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The Wikipedia page on the beta function gives a simple formula for it in terms of the gamma function. Using that and the fact that $\Gamma(n+1)=n!$, I can prove the following formula: $$ \begin{eqnarray*} \frac{a!b!}{(a+b+1)!} & = & \frac{\Gamma(a+1)\Gamma(b+1)}{\Gamma(a+1+b+1)}\\ & = & B(a+1,b+1)\\ & = & \int_{0}^{1}t^{a}(1-t)^{b}dt\\ & = & \int_{0}^{1}t^{a}\sum_{i=0}^{b}\binom{b}{i}(-t)^{i}dt\\ & = & \int_{0}^{1}\sum_{i=0}^{b}\binom{b}{i}(-1)^{i}t^{a+i}dt\\ & = & \sum_{i=0}^{b}\binom{b}{i}(-1)^{i}\int_{0}^{1}t^{a+i}dt\\ & = & \sum_{i=0}^{b}\binom{b}{i}(-1)^{i}\left[\frac{t^{a+i+1}}{a+i+1}\right]_{t=0}^{1}\\ & = & \sum_{i=0}^{b}\binom{b}{i}(-1)^{i}\frac{1}{a+i+1}\\ b! & = & \sum_{i=0}^{b}\binom{b}{i}(-1)^{i}\frac{(a+b+1)!}{a!(a+i+1)} \end{eqnarray*} $$ This last formula involves only natural numbers and operations familiar in combinatorics, and it feels very much as if there should be a combinatoric proof, but I've been trying for a while and can't see it. I can prove it in the case $a=0$: $$ \begin{eqnarray*} & & \sum_{i=0}^{b}\binom{b}{i}(-1)^{i}\frac{(b+1)!}{0!(i+1)}\\ & = & \sum_{i=0}^{b}(-1)^{i}\frac{b!(b+1)!}{i!(b-i)!(i+1)}\\ & = & b!\sum_{i=0}^{b}(-1)^{i}\frac{(b+1)!}{(i+1)!(b-i)!}\\ & = & b!\sum_{i=0}^{b}(-1)^{i}\binom{b+\text{1}}{i+1}\\ & = & b!\left(1-\sum_{i=0}^{b+1}(-1)^{i}\binom{b+\text{1}}{i}\right)\\ & = & b! \end{eqnarray*} $$ Can anyone see how to prove it for arbitrary $a$? Thanks!

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The usual interpretation of "combinatoric proof" (that I'm accustomed to) is to show that the beta function counts something; what exactly do you mean by "combinatoric proof" here? – J. M. Oct 12 '11 at 17:15
In any event: it might be more interesting to establish this relationship instead... – J. M. Oct 12 '11 at 17:18
I'm with @J.M. - your derivation for $a=0$ doesn't really look like a combinatorial proof, as you're using only symbolic manipulation instead of counting and combining objects. – anon Oct 12 '11 at 21:03
up vote 15 down vote accepted

Here's a combinatorial argument for $a!\, b! = \sum_{i=0}^{b}\binom{b}{i}(-1)^{i}\frac{(a+b+1)!}{(a+i+1)}$, which is just a slight rewrite of the identity you want to show.

Suppose you have $a$ red balls numbered $1$ through $a$, $b$ blue balls numbered $1$ through $b$, and one black ball.

Question: How many permutations of the balls have all the red balls first, then the black ball, and then the blue balls?

Answer 1: $a! \,b!$. There are $a!$ ways to choose the red balls to go in the first $a$ slots, $b!$ ways to choose the blue balls to go in the last $b$ slots, and $1$ way for the black ball to go in slot $a+1$.

Answer 2: Let $A$ be the set of all permutations in which the black ball appears after all the red balls (irrespective of where the blue balls go). Let $B_i$ be the subset of $A$ such that the black ball appears after blue ball $i$. Then the number of permutations we're after is also given by $|A| - \left|\bigcup_{i=1}^b B_i\right|$. Since the probability that the black ball appears last of any particular $a+i+1$ balls is $\frac{1}{a+i+1}$, and there are $(a+b+1)!$ total ways to arrange the balls, by the principle of inclusion-exclusion we get $$\frac{(a+b+1)!}{a+1} - \sum_{i=1}^{b}\binom{b}{i}(-1)^{i+1}\frac{(a+b+1)!}{(a+i+1)} = \sum_{i=0}^{b}\binom{b}{i}(-1)^{i}\frac{(a+b+1)!}{(a+i+1)}.$$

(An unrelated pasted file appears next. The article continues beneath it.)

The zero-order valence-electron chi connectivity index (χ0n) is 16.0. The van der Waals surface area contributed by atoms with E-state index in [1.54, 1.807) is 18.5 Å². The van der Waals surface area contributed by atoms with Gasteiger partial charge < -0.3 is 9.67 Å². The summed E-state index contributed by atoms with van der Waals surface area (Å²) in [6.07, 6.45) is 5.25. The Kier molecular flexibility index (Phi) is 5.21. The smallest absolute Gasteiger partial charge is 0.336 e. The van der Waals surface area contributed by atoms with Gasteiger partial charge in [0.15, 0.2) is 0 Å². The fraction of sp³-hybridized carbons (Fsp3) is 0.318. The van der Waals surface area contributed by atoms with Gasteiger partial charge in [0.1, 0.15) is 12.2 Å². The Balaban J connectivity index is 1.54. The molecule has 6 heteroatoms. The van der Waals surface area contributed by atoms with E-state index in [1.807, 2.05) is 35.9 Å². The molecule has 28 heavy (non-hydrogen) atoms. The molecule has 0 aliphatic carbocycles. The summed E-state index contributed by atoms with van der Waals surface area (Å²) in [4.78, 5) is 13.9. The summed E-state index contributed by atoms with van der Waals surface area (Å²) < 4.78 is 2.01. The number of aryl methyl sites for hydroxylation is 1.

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Fantastic! How did you find this? – Steven Stadnicki Oct 12 '11 at 22:17
@Steven: I thought about it for way too long. :) More seriously, an alternating binomial sum smells like inclusion-exclusion to me. I also thought I could generalize my answer to a similar question, and that turned out to work, although it took a while to get the formulation right. I kept trying to apply inclusion-exclusion to the full set of permutations, and it finally hit me that I only needed to consider subsets of the set I call $A$. And thanks! – Mike Spivey Oct 12 '11 at 22:30
Nicely done indeed! – robjohn Oct 13 '11 at 0:37
@robjohn: And thanks for the edit. Not sure how I managed to leave that out! :) – Mike Spivey Oct 13 '11 at 1:32
Beautiful, this is exactly the kind of answer I was hoping for, thank you! – Paul Crowley Oct 13 '11 at 7:04

Using partial fractions, we have that $$ \frac{1}{(a+1)(a+2)\dots(a+b+1)}=\frac{A_1}{a+1}+\frac{A_2}{a+2}+\dots+\frac{A_{b+1}}{a+b+1}\tag{1} $$ Use the Heaviside Method; multiply $(1)$ by $(a+k)$ and set $a=-k$ to solve $(1)$ for $A_k$: $$ A_k=\frac{(-1)^{k-1}}{(k-1)!(b-k+1)!}=\frac{(-1)^{k-1}}{b!}\binom{b}{k-1}\tag{2} $$ Plugging $(2)$ into $(1)$, yields $$ \frac{a!}{(a+b+1)!}=\sum_{k=1}^{b+1}\frac{(-1)^{k-1}}{b!}\binom{b}{k-1}\frac{1}{a+k}\tag{3} $$ Multiplying $(3)$ by $b!$ and reindexing, gives us $$ \frac{a!b!}{(a+b+1)!}=\sum_{k=0}^{b}(-1)^k\binom{b}{k}\frac{1}{a+k+1}\tag{4} $$ and $(4)$ is your identity.

Update: Starting from the basic binomial identity $$ (1-x)^b=\sum_{k=0}^b(-1)^k\binom{b}{k}x^k\tag{5} $$ multiply both sides of $(5)$ by $x^a$ and integrate from $0$ to $1$: $$ B(a+1,b+1)=\sum_{k=0}^b(-1)^k\binom{b}{k}\frac{1}{a+k+1}\tag{6} $$

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FYI: This argument appears on pages 188-189 of Concrete Mathematics, 2nd edition, where it is discussed in the context of the $n$th forward difference formula. – Mike Spivey Oct 12 '11 at 20:50
This identity is one of my favorite uses of partial fractions and it turns up when using Euler's Transform for series acceleration. – robjohn Oct 12 '11 at 21:00
@Mike: not surprising since it computes the $b^{th}$ forward difference of $\frac{1}{a+1}$. Thanks for the reference! – robjohn Oct 12 '11 at 21:02

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